IA and TechComm at EUROIA14

Continuing my flashback notes, after Brighton and Bucharest, let me take you to the third B-named city I had visited within a month: Brussels. I finally managed to attend EUROIA, the Information Architecture conference in Europe last September. They closed the 10-year loop back in Brussels and I joined just in time to celebrate and received a cool anniversary T-shirt.

This was quite a change from the usual techcomm conferences. In my “scrapcloud” attempt I mentioned only a few of the terms that stuck with me from EUROIA14, but it was so much more. It took me to the… “liminal”-zone 🙂

EUROIA14 scrapcloud

We were shown the artistic side of information architecture through presentations about design, architecture, innovation, anthropology and psychology. But in the same time, workshops and presentations confirmed that info architects and user experience designers are facing similar challenges technical communicators do. Lots of familiar images: spreadsheets for content auditing, models to sort, chunk and reuse information. One page per thing was an often mentioned rule, as well as MRUs (minimum reusable units). Ontologies and linking are of course vital, since they are the very mechanism that keeps the web running. Does CORE model sound familiar to tech writers yet? It should: Create Once, Reuse Everywhere. And the statement that probably got just as much ovation and Twitter coverage as the marriage proposal in the end, was the reminder that Content is f*** King!

What also seemed a déjà vu, was the effort of info architects to establish their role and responsibilities within companies and workflows. we are all in the center

After seeing in various projects and books those diagrams with all team members or skills in their little circles, all pointing to the project manager (call it scrum master if you will) in the center, then seeing the same in slides trying to define the technical writers’ job and how they should position themselves and communicate with all other roles in their projects… it was the IA and UX designers’ turn to flip the charts.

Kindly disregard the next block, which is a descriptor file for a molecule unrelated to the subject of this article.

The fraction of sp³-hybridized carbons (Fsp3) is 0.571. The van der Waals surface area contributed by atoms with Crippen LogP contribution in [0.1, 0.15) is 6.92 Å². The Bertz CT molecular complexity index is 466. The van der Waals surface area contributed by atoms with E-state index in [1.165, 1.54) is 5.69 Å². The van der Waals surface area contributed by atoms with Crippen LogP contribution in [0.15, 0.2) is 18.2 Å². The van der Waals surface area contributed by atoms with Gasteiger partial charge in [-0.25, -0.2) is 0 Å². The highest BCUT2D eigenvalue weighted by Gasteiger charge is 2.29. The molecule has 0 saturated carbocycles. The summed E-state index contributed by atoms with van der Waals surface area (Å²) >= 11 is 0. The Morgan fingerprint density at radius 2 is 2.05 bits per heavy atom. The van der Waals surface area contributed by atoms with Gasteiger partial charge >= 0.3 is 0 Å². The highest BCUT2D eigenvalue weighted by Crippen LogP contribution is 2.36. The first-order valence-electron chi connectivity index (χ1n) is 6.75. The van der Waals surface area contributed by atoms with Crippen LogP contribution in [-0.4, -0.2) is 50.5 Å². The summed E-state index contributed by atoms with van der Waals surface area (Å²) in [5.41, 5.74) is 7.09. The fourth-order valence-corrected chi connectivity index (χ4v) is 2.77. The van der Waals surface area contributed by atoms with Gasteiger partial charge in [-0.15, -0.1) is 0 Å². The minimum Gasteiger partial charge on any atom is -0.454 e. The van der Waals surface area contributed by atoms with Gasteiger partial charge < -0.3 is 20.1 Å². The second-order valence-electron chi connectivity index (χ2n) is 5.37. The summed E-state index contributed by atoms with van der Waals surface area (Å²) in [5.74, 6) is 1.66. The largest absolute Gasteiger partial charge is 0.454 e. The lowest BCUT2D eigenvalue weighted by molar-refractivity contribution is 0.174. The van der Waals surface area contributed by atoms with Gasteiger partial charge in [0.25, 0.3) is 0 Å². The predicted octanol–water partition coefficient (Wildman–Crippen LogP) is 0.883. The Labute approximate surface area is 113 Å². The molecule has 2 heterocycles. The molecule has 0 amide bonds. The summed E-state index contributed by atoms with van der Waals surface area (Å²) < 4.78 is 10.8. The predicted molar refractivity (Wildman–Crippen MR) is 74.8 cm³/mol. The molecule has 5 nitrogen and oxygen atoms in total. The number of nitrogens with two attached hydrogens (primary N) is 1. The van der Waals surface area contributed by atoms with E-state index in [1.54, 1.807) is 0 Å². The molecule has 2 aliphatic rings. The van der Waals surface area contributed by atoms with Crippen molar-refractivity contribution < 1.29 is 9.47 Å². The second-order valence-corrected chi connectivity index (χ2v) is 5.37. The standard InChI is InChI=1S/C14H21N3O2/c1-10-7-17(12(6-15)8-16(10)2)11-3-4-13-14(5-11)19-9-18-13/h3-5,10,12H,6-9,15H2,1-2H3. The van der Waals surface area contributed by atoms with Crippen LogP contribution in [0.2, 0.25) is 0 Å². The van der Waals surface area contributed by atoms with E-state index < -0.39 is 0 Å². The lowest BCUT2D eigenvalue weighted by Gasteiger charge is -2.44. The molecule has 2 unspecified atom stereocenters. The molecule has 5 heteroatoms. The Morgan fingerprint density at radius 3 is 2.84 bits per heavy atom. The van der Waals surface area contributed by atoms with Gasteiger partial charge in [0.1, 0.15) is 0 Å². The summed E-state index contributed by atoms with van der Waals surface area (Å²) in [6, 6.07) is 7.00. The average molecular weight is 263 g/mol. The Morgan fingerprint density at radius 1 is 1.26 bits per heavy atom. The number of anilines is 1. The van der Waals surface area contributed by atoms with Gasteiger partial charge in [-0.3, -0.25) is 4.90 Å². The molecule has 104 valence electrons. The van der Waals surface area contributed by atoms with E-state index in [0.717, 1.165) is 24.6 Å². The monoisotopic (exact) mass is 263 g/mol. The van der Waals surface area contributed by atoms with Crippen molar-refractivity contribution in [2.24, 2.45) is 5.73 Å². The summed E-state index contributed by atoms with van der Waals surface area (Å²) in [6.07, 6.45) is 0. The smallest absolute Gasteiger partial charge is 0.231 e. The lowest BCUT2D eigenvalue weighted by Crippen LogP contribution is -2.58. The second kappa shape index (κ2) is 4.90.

Good to know we’re not alone and interesting to see we are trying to connect with the same roles in our projects: managers, developers, engineers, testers, etc.

Can hardly wait for the next EUROIA and I hope to see some more conferences adopting their agenda model:  workshops every morning, presentations and lightning talks in the afternoon, dozens of books to give away each evening.

Spice up Your DITA Workflows – Flashback tekomRS

Part two of the flashback series recalls my prezi “about… DITA, of course” as @georgebina said, at the tekom Europe Roadshow in Bucharest.

The RoadShow story

After George has shown their efficient recipes for using DITA along the software documentation lifecycle at Syncro, I just suggested a few more spices to make a writer’s life a bit easier.

Sometimes it feels like the only constant in a technical writer’s work is change. Whether in agile or waterfall, project teams tend to place documentation towards the end of the process, or leave them at least one iteration behind. So after documentation is reviewed, approved, integrated in the kit and sent to translation, you notice the final seasoning: “minor” changes in the product right before the release. A modified label here, a moved button there… are exceptions to the “code freeze”.

Spice up your DITA workflows
But change is good, and you’re already at great advantage if using DITA. Indeed, you can make your documentation flexible and agile, by adding a few scripts to your DITA projects, to keep up with the changes in the products you are documenting.